Lora E. Fleming, MD PhD, MPH, MSc1, William LeBlanc, Phd1, David James Lee, PhD1, Alberto Juan Caban, BSc1, Orlando Gomez-Marin, PhD, MSc2, and Terry Pitman, BA1. (1) Epidemiology & Public Health, University of Miami School of Medicine, 1801 NW 9th Avenue, Highland Professional Building, Suite 200, Miami, FL 33136, 305-243-6980, Lfleming@med.miami.edu, (2) Epidemiology & Public Health and Pediatrics, University of Miami School of Medicine, Highland Professional Building, 1801 NW 9th Ave, Miami, FL 33136
Objectives: This study examines all cause as well as cause-specific mortality rates of US workers by occupation and by gender.
Methods: The NHIS is a multipurpose household survey of the entire US civilian non-institutionalized population conducted annually since 1957. Over 450,000 US workers, aged 18 years and older, participated in the 1986-1994 NHIS surveys. Mortality information on these participants was collected by the National Center for Health Statistics through linkage with the National Death Index data on deaths occurred through December 31, 1997. The linkage used an algorithm with a match class and score and, on average, has been 97% complete. After adjustment for sample weights and design effects, overall, gender-, cause- and gender-cause- specific mortality rates, adjusted for age using the 2000 US population as a standard, were calculated for all occupations with over 100,000 US workers.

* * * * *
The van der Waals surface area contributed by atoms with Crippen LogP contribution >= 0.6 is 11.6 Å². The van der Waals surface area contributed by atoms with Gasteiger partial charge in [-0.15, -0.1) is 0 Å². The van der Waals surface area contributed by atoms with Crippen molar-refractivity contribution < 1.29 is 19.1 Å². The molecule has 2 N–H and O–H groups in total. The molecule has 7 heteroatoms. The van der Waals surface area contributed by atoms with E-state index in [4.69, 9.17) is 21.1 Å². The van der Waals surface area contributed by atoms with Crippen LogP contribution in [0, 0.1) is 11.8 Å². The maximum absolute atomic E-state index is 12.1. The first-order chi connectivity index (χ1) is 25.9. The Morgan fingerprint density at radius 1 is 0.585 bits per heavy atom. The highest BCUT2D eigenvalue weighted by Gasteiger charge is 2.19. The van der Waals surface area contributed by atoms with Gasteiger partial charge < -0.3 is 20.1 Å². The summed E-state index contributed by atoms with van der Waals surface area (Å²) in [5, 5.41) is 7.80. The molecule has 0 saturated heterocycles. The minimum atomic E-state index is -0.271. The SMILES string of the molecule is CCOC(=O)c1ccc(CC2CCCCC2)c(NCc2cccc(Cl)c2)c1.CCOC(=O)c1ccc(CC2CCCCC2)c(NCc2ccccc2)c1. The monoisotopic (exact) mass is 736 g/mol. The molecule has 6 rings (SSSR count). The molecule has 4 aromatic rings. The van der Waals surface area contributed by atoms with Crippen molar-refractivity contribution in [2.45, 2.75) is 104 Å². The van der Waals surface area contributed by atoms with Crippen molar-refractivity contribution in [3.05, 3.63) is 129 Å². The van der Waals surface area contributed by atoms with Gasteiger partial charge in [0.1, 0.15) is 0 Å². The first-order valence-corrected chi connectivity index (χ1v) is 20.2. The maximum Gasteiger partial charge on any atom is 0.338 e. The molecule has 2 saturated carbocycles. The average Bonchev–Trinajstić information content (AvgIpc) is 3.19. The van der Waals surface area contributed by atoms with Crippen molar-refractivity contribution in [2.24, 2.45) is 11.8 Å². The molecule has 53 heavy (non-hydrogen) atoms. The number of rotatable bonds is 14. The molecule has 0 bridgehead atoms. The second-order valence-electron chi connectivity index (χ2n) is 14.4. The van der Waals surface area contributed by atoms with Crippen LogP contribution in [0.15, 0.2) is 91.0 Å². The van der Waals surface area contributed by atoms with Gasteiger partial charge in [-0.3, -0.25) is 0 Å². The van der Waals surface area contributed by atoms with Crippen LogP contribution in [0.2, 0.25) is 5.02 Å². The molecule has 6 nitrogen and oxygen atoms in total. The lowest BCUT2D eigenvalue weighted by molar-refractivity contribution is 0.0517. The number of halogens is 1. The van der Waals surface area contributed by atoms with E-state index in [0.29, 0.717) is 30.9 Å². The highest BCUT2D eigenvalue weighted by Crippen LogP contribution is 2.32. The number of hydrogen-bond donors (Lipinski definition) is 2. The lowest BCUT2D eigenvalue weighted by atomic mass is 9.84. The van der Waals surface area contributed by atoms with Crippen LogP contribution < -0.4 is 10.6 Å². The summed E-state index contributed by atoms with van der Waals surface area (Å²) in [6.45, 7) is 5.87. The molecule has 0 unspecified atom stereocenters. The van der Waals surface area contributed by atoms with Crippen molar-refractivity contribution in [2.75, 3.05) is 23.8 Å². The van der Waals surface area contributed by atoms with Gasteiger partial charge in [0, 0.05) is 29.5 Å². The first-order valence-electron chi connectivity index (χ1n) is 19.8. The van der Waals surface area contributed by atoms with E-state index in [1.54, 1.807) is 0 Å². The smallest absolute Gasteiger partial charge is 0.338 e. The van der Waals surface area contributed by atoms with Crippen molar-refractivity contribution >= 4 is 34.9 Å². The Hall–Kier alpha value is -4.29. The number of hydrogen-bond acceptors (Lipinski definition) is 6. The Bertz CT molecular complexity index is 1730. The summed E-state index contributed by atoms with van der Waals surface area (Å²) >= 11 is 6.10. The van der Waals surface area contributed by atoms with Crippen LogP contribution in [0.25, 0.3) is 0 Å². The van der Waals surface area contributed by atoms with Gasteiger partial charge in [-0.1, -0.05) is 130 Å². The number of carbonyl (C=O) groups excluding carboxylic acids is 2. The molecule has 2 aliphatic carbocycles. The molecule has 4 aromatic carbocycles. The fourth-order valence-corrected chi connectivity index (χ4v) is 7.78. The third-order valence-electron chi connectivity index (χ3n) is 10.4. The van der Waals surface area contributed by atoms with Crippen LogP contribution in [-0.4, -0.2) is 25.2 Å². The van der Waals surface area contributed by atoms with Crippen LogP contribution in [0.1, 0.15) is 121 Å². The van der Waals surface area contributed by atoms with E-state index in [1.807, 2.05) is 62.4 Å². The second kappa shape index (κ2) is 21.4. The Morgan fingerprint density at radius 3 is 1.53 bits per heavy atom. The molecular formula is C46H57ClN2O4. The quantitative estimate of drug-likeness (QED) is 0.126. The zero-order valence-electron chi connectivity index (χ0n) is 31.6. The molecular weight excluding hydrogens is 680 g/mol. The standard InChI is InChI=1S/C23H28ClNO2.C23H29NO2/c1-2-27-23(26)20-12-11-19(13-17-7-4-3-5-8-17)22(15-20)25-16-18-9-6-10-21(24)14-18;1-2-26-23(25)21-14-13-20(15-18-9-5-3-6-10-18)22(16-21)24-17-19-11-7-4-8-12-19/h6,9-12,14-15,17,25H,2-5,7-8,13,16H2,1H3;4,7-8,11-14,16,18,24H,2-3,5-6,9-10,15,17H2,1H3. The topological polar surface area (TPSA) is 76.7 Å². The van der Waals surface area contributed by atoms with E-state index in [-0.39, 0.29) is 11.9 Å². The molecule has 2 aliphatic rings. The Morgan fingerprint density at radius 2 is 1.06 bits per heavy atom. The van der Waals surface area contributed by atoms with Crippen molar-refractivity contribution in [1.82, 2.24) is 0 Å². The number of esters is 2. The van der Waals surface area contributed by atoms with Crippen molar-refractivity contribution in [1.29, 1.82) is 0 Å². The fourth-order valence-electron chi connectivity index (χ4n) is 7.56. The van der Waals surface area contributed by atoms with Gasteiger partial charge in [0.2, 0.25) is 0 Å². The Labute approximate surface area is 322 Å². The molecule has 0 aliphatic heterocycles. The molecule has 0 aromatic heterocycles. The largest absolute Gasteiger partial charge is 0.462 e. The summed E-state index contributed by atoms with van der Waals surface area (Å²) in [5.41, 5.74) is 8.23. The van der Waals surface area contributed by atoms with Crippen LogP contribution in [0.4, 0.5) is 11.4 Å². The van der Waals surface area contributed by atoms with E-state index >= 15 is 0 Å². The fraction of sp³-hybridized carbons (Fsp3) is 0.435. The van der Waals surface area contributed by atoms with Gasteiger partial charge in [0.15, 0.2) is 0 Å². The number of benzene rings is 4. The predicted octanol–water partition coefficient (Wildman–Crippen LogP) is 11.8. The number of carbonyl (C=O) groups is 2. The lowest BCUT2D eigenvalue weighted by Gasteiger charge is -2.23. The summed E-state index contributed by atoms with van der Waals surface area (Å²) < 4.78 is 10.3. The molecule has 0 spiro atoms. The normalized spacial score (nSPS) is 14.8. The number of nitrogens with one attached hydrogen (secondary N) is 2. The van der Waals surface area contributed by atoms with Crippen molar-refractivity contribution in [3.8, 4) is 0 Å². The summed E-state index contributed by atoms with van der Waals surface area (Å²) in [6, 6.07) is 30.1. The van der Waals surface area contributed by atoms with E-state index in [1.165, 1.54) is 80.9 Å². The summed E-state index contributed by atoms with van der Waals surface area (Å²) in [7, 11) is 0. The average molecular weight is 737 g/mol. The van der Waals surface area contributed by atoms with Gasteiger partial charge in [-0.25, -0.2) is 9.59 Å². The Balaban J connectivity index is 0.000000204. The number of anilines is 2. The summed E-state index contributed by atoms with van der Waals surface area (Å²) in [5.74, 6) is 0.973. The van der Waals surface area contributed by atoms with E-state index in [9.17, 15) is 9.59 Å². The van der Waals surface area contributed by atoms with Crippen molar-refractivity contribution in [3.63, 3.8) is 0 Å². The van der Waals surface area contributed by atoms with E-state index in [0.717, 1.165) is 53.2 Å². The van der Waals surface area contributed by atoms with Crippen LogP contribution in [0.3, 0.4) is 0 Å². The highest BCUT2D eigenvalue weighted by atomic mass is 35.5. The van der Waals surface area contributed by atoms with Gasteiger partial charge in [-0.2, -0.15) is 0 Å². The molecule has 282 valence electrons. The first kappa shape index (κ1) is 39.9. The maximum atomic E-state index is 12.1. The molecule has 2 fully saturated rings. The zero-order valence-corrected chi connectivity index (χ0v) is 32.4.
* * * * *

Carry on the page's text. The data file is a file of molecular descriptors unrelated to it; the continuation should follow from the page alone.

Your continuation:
Results: Annual age-adjusted all cause mortality rates (per 1000 workers) were highest for roofers (13.1) followed by painters (12.5) and airplane pilots (11.3). Personnel managers had the lowest annual all cause age-adjusted mortality rate (0.9). Of interest, firefighters also had a low annual all cause mortality rate (1.1). Additional analyses explored the age-adjusted disease-specific mortality by occupation and by gender.
Conclusion: The NHIS database offers an opportunity to investigate the all cause and disease-specific mortality experience by specific occupations among US workers. This provides a unique view of the US worker mortality which can be used to target disease prevention programs, as well as allow for international comparisons with other worker populations.
Keywords: Occupational Surveillance, Occupational Health
Related Web page: www.rsmas.miami.edu/groups/niehs/niosh/
Presenting author's disclosure statement:
I do not have any significant financial interest/arrangement or affiliation with any organization/institution whose products or services are being discussed in this session.
The 132nd Annual Meeting (November 6-10, 2004) of APHA